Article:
Authors reveal the images that inspired 100,000 words
About the author...
I write under the androgynous name T A Williams because 65% of books are read by women. In my first book, "Dirty Minds" one of the (female) characters suggests the imbalance is due to the fact that men spend too much time getting drunk and watching football. I couldn't possibly comment. Ask my wife...
I've written all sorts: thrillers, historical novels, short stories and now I'm enjoying myself hugely writing humour and romance. Romantic comedies are what we all need from time to time. Life isn’t always very fair. It isn’t always a lot of fun, but when it is, we need to embrace it. If my books can put a smile on your face and maybe give your heartstrings a tug, then I know I’ve done my job.
I‘ve lived all over Europe, but now I live in a little village in sleepy Devon, tucked away in south west England. I love the place. That’s why you’ll find leafy lanes and thatched cottages in most of my books. Oh, yes, and a black Labrador.
I've been writing since I was 14 and that is half a century ago. However, underneath this bald, wrinkly exterior, there beats the heart of a youngster. My wife is convinced I will never grow up. I hope she's right.
‘So, where do you get your ideas from?’ We’ve all been asked it and the answer isn’t always easy. I’ve written ten books so far and by the end of 2017 that number will have gone up to 12. With some of them, it’s not so hard. My first book, Dirty Minds, for example was sparked off by a newspaper article predicting that “historical erotica” was going to do well. As I had been writing very un-erotic historical drama for years without attracting any publishing success, I thought to myself, ‘If they don’t want my serious stuff, I’ll give them a bit of smut.’
24 hours later I had worked out that I neither had the experience, the ability, nor, to be honest, the desire to write smut, so I turned the subject on its head and wrote a book about somebody trying to write a dirty book and failing. And, after all those years, that’s the one that attracted the attention of a publisher.
So I know where the inspiration for that one came from, but take my latest book, Chasing Shadows, for example. For some reason I decided to make the main protagonist blind. As an author, a blind character definitely makes things more difficult. No glances across crowded rooms, no disapproving looks, no nods, no winks, no shakes of the head. I certainly didn’t make things easy for myself when I made that choice, but the thing I can’t work out is why? Why did I choose a blind character? I have no personal experience of blindness. I haven’t read anything about blind people and, apart from the magnificent See no Evil, Hear no Evil with the late, great Gene Wilder and Richard Pryor, I haven’t seen any movies about that subject. So why did I do that? Answer: search me, I have no idea.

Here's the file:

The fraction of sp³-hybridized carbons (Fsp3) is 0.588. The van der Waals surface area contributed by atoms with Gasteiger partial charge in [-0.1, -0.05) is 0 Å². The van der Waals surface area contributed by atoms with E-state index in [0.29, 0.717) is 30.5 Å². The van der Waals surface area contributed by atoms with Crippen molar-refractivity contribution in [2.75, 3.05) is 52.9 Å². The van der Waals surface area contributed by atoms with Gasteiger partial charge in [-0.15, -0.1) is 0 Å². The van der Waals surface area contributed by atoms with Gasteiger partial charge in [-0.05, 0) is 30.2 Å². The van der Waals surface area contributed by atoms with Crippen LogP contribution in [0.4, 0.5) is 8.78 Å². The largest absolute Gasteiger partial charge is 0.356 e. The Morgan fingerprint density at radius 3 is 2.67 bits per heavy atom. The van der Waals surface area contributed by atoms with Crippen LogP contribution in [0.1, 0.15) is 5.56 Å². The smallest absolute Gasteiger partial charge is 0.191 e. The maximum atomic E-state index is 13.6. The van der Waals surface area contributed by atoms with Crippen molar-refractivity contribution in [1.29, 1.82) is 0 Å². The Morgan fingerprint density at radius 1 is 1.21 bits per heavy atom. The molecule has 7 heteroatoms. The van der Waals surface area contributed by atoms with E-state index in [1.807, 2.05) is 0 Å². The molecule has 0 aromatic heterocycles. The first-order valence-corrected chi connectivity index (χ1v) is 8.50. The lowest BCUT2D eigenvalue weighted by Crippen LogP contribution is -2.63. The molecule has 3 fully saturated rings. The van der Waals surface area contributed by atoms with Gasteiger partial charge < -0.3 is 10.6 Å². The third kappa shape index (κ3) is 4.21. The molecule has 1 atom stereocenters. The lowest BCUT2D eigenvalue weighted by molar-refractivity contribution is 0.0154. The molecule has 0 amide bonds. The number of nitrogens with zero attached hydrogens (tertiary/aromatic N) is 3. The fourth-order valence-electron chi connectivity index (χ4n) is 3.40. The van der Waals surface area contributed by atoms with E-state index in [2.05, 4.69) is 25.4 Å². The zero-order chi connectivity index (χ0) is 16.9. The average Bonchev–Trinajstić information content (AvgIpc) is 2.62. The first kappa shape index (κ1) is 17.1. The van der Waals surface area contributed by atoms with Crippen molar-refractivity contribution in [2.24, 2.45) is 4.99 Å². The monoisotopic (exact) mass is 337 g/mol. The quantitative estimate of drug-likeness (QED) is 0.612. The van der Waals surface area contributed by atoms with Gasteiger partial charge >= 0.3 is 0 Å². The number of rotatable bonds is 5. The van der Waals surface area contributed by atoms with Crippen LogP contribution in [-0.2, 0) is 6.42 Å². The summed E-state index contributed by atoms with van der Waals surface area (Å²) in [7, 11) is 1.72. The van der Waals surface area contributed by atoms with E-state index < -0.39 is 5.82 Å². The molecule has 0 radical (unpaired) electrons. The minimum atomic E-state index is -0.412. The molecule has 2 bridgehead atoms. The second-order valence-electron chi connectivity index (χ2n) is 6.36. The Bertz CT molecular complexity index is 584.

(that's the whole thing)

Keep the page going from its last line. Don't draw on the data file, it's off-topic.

However, although I can’t pick out the reason why I made that particular choice, I know exactly why I chose to set the story on the pilgrims’ way to Compostela. That’s easy. I did the Camino (as it’s known) a few years earlier and knew that I wanted to write a book about it. Now this is where it gets spooky. I wrote the book, sent it to a digital publisher, Canelo, they read it, liked it and sent me a contract. So far so good. But the spooky thing is the cover. When they sent me my first glimpse of the cover, I suddenly discovered that, of all the places on the 780 kilometre route, they had chosen a place not only that I knew, but one where I had actually stayed. Check out the photos below. Sometimes you find inspiration. Other times it finds you.
My thanks to the lovely Barbara Copperthwaite for hosting this post on her blog. I hope you’ve found it of interest.